2 Eventive and agentive noun phrases: modifiers and qualifiers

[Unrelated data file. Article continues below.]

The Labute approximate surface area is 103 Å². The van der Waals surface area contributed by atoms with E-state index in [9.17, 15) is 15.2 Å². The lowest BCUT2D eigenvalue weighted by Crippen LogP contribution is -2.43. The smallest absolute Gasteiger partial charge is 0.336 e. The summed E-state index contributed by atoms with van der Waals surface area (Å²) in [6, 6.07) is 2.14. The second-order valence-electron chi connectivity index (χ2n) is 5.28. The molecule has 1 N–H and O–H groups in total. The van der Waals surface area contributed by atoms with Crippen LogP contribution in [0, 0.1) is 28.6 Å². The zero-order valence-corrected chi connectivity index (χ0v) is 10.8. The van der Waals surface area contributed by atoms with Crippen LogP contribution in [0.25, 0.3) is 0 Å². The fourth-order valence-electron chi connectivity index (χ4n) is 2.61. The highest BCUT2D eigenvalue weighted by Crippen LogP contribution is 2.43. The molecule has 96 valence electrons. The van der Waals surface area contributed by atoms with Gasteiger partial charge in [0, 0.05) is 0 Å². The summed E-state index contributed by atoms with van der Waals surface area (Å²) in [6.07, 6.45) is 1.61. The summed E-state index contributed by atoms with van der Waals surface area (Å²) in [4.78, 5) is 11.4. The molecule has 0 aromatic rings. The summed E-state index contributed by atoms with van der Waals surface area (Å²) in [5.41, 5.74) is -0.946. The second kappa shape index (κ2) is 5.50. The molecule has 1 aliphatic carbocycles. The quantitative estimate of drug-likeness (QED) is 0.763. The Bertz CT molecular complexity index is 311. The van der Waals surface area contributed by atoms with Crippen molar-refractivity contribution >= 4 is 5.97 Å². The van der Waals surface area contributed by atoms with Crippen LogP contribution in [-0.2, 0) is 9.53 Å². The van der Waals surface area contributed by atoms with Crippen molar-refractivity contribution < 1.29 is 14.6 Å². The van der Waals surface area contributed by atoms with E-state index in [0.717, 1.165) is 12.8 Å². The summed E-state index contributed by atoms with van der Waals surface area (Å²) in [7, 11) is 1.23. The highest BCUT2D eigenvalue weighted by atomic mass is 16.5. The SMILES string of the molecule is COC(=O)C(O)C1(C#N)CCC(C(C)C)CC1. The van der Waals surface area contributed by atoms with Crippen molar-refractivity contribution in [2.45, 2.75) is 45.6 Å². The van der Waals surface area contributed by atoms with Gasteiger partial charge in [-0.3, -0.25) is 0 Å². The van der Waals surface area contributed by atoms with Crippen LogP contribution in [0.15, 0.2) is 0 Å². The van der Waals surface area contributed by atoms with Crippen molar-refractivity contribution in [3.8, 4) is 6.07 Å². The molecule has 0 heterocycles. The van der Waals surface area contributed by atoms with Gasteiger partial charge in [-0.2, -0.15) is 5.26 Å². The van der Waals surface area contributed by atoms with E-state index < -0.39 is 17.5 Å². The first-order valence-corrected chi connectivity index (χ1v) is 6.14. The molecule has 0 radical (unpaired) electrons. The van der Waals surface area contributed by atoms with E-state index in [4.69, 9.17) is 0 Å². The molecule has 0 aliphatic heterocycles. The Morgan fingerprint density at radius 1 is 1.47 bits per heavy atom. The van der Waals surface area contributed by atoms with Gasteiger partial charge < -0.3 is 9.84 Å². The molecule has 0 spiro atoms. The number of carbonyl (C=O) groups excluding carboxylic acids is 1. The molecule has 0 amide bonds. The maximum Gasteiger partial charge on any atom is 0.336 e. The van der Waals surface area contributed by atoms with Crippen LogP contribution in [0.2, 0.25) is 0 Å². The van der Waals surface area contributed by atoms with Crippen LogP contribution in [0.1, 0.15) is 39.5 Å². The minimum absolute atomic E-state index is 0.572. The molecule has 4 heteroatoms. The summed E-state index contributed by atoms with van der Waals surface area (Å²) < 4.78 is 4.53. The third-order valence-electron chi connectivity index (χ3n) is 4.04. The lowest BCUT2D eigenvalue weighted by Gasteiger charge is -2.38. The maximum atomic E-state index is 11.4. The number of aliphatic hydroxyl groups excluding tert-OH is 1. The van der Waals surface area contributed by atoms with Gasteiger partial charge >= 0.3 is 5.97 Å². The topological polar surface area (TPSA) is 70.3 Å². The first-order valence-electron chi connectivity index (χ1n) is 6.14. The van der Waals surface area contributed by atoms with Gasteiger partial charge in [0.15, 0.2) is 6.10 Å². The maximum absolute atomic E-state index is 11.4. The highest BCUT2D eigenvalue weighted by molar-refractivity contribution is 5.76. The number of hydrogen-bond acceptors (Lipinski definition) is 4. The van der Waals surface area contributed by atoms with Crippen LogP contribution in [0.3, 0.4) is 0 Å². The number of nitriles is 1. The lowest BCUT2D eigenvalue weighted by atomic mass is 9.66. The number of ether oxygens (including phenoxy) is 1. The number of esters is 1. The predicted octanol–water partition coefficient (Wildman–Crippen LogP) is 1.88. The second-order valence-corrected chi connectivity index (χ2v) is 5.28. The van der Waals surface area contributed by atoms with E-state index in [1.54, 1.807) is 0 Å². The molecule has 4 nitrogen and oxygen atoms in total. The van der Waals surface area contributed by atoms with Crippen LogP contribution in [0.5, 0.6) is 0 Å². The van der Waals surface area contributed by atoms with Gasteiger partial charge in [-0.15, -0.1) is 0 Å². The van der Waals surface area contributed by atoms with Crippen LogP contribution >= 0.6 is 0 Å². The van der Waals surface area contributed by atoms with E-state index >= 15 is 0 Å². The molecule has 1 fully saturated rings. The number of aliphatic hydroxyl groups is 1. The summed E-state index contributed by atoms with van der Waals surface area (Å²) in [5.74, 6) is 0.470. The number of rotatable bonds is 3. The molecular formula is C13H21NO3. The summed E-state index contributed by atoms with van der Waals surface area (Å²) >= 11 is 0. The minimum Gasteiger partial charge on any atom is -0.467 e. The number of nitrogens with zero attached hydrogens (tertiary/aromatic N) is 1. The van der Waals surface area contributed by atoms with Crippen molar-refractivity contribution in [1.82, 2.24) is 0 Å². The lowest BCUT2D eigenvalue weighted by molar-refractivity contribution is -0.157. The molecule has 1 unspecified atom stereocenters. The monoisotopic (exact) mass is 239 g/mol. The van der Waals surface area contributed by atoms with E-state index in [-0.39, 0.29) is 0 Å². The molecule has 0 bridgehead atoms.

We saw at the beginning of section III.1.ii that noun-based stretched verb constructions have the potential for adjectival expansion before the eventive noun to correspond to adverbial expansion of the corresponding simple eventive verb (as in make a quick adjustment to smth beside adjust smth quickly). The range of adjectives possible with a given eventive noun must therefore at least partly depend on the adverbs that could have occurred in the corresponding eventive verb construction. Adverbs are of course diverse: some of them (such as degree adverbs) are closely linked to the lexical verb and involve collocational restrictions (e.g. deeply disappoint but severely injure); others (such as place) modify the whole verb phrase or predicate, while still others operate at the sentence level. While it is true that adjectives in the noun phrase do need to be ordered relative to each other (e.g. substantial immediate direct legal action rather than, say, ??legal direct immediate substantial action), the important point is that most adjectives in the noun phrase occur simply between the determiner and the head noun. The wide variety of possible adverbs, on the other hand, differ considerably in susceptibility to collocational restrictions, in potential for occurrence in the different sentence positions (including subtle differences in medial position), in replaceability with a preposition phrase, etc. A survey of the range of English adverbials is given in Appendix 1, which largely follows the scheme of Allerton and Cruttenden (1974, 1978).